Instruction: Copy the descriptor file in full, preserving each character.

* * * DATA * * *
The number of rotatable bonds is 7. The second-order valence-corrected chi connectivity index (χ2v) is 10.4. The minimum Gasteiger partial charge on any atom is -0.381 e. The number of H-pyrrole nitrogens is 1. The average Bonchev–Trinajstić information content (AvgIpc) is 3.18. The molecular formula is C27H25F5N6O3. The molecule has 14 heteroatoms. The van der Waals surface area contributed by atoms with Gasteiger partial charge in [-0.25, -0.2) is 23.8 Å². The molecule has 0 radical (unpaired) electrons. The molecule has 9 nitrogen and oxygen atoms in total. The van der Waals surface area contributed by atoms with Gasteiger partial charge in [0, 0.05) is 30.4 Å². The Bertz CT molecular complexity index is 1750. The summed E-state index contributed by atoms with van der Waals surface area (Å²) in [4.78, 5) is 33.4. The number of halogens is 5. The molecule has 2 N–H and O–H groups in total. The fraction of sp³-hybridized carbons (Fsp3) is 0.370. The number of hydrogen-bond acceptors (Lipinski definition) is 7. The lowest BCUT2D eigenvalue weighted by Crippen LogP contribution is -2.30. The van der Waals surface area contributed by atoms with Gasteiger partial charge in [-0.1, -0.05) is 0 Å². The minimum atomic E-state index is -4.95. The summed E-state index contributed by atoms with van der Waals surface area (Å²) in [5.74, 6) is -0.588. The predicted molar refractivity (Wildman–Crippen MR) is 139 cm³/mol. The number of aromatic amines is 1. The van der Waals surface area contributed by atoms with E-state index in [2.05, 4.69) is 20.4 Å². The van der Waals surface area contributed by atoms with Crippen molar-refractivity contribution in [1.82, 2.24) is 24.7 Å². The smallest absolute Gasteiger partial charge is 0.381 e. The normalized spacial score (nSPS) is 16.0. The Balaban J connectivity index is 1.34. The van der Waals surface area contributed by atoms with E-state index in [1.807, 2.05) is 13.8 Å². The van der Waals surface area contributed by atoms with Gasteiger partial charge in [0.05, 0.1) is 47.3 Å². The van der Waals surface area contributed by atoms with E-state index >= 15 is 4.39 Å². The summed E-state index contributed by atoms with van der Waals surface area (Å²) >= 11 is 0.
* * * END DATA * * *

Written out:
The number of rotatable bonds is 7. The second-order valence-corrected chi connectivity index (χ2v) is 10.4. The minimum Gasteiger partial charge on any atom is -0.381 e. The number of H-pyrrole nitrogens is 1. The average Bonchev–Trinajstić information content (AvgIpc) is 3.18. The molecular formula is C27H25F5N6O3. The molecule has 14 heteroatoms. The van der Waals surface area contributed by atoms with Gasteiger partial charge in [-0.25, -0.2) is 23.8 Å². The molecule has 0 radical (unpaired) electrons. The molecule has 9 nitrogen and oxygen atoms in total. The van der Waals surface area contributed by atoms with Gasteiger partial charge in [0, 0.05) is 30.4 Å². The Bertz CT molecular complexity index is 1750. The summed E-state index contributed by atoms with van der Waals surface area (Å²) in [4.78, 5) is 33.4. The number of halogens is 5. The molecule has 2 N–H and O–H groups in total. The fraction of sp³-hybridized carbons (Fsp3) is 0.370. The number of hydrogen-bond acceptors (Lipinski definition) is 7. The lowest BCUT2D eigenvalue weighted by Crippen LogP contribution is -2.30. The van der Waals surface area contributed by atoms with Gasteiger partial charge in [-0.1, -0.05) is 0 Å². The minimum atomic E-state index is -4.95. The summed E-state index contributed by atoms with van der Waals surface area (Å²) in [5.74, 6) is -0.588. The predicted molar refractivity (Wildman–Crippen MR) is 139 cm³/mol. The number of aromatic amines is 1. The van der Waals surface area contributed by atoms with E-state index in [2.05, 4.69) is 20.4 Å². The van der Waals surface area contributed by atoms with Crippen molar-refractivity contribution in [1.82, 2.24) is 24.7 Å². The smallest absolute Gasteiger partial charge is 0.381 e. The normalized spacial score (nSPS) is 16.0. The Balaban J connectivity index is 1.34. The van der Waals surface area contributed by atoms with E-state index in [1.807, 2.05) is 13.8 Å². The van der Waals surface area contributed by atoms with Gasteiger partial charge in [0.05, 0.1) is 47.3 Å². The van der Waals surface area contributed by atoms with E-state index >= 15 is 4.39 Å². The summed E-state index contributed by atoms with van der Waals surface area (Å²) >= 11 is 0.